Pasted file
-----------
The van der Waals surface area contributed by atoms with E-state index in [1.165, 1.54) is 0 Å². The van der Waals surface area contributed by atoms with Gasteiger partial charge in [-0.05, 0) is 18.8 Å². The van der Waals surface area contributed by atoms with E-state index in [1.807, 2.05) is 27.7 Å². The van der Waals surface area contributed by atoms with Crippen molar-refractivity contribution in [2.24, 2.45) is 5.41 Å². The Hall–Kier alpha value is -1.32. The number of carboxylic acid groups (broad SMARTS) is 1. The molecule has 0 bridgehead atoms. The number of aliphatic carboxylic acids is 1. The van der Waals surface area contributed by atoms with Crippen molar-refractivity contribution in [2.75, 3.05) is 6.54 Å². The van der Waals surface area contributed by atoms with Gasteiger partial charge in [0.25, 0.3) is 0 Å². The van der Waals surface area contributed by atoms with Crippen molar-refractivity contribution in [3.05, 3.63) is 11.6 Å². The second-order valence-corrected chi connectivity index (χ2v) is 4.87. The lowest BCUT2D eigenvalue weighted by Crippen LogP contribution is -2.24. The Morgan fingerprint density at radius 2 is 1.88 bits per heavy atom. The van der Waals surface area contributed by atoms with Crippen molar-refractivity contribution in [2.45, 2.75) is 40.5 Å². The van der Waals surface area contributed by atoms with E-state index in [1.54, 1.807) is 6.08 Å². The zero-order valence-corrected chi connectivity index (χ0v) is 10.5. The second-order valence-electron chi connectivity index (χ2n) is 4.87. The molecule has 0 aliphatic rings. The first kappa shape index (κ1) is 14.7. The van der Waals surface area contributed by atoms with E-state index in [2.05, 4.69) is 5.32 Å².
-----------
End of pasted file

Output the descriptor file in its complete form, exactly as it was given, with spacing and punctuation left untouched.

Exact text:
The van der Waals surface area contributed by atoms with E-state index in [1.165, 1.54) is 0 Å². The van der Waals surface area contributed by atoms with Gasteiger partial charge in [-0.05, 0) is 18.8 Å². The van der Waals surface area contributed by atoms with E-state index in [1.807, 2.05) is 27.7 Å². The van der Waals surface area contributed by atoms with Crippen molar-refractivity contribution in [2.24, 2.45) is 5.41 Å². The Hall–Kier alpha value is -1.32. The number of carboxylic acid groups (broad SMARTS) is 1. The molecule has 0 bridgehead atoms. The number of aliphatic carboxylic acids is 1. The van der Waals surface area contributed by atoms with Crippen molar-refractivity contribution in [2.75, 3.05) is 6.54 Å². The van der Waals surface area contributed by atoms with Gasteiger partial charge in [0.25, 0.3) is 0 Å². The van der Waals surface area contributed by atoms with Crippen molar-refractivity contribution in [3.05, 3.63) is 11.6 Å². The second-order valence-corrected chi connectivity index (χ2v) is 4.87. The lowest BCUT2D eigenvalue weighted by Crippen LogP contribution is -2.24. The Morgan fingerprint density at radius 2 is 1.88 bits per heavy atom. The van der Waals surface area contributed by atoms with Crippen molar-refractivity contribution in [2.45, 2.75) is 40.5 Å². The van der Waals surface area contributed by atoms with E-state index in [1.54, 1.807) is 6.08 Å². The zero-order valence-corrected chi connectivity index (χ0v) is 10.5. The second-order valence-electron chi connectivity index (χ2n) is 4.87. The molecule has 0 aliphatic rings. The first kappa shape index (κ1) is 14.7. The van der Waals surface area contributed by atoms with E-state index in [2.05, 4.69) is 5.32 Å².